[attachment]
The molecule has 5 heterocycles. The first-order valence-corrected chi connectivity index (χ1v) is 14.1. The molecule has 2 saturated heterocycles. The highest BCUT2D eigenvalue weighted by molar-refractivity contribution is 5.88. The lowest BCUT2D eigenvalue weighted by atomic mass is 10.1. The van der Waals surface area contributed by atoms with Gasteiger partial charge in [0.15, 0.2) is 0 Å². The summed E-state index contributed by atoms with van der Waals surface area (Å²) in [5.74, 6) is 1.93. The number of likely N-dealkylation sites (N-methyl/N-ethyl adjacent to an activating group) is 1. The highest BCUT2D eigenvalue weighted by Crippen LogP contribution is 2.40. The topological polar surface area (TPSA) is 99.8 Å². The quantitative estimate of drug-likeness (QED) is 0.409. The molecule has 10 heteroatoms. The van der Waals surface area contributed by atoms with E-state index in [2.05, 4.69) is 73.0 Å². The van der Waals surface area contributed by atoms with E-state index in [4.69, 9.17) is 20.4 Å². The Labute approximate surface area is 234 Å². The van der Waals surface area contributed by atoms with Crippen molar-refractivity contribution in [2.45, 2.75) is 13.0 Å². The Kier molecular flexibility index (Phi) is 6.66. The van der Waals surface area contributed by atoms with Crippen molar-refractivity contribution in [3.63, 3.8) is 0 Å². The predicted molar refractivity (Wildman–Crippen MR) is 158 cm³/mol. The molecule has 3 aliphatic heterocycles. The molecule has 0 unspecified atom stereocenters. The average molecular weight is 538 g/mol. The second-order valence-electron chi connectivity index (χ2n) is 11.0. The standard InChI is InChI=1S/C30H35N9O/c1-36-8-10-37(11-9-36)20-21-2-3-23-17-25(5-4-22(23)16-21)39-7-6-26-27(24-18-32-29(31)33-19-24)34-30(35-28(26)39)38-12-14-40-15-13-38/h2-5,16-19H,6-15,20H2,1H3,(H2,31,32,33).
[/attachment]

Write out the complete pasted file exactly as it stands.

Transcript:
The molecule has 5 heterocycles. The first-order valence-corrected chi connectivity index (χ1v) is 14.1. The molecule has 2 saturated heterocycles. The highest BCUT2D eigenvalue weighted by molar-refractivity contribution is 5.88. The lowest BCUT2D eigenvalue weighted by atomic mass is 10.1. The van der Waals surface area contributed by atoms with Gasteiger partial charge in [0.15, 0.2) is 0 Å². The summed E-state index contributed by atoms with van der Waals surface area (Å²) in [5.74, 6) is 1.93. The number of likely N-dealkylation sites (N-methyl/N-ethyl adjacent to an activating group) is 1. The highest BCUT2D eigenvalue weighted by Crippen LogP contribution is 2.40. The topological polar surface area (TPSA) is 99.8 Å². The quantitative estimate of drug-likeness (QED) is 0.409. The molecule has 10 heteroatoms. The van der Waals surface area contributed by atoms with E-state index in [2.05, 4.69) is 73.0 Å². The van der Waals surface area contributed by atoms with E-state index in [4.69, 9.17) is 20.4 Å². The Labute approximate surface area is 234 Å². The van der Waals surface area contributed by atoms with Crippen molar-refractivity contribution in [2.45, 2.75) is 13.0 Å². The Kier molecular flexibility index (Phi) is 6.66. The van der Waals surface area contributed by atoms with Crippen molar-refractivity contribution in [3.63, 3.8) is 0 Å². The predicted molar refractivity (Wildman–Crippen MR) is 158 cm³/mol. The molecule has 3 aliphatic heterocycles. The molecule has 0 unspecified atom stereocenters. The average molecular weight is 538 g/mol. The second-order valence-electron chi connectivity index (χ2n) is 11.0. The standard InChI is InChI=1S/C30H35N9O/c1-36-8-10-37(11-9-36)20-21-2-3-23-17-25(5-4-22(23)16-21)39-7-6-26-27(24-18-32-29(31)33-19-24)34-30(35-28(26)39)38-12-14-40-15-13-38/h2-5,16-19H,6-15,20H2,1H3,(H2,31,32,33).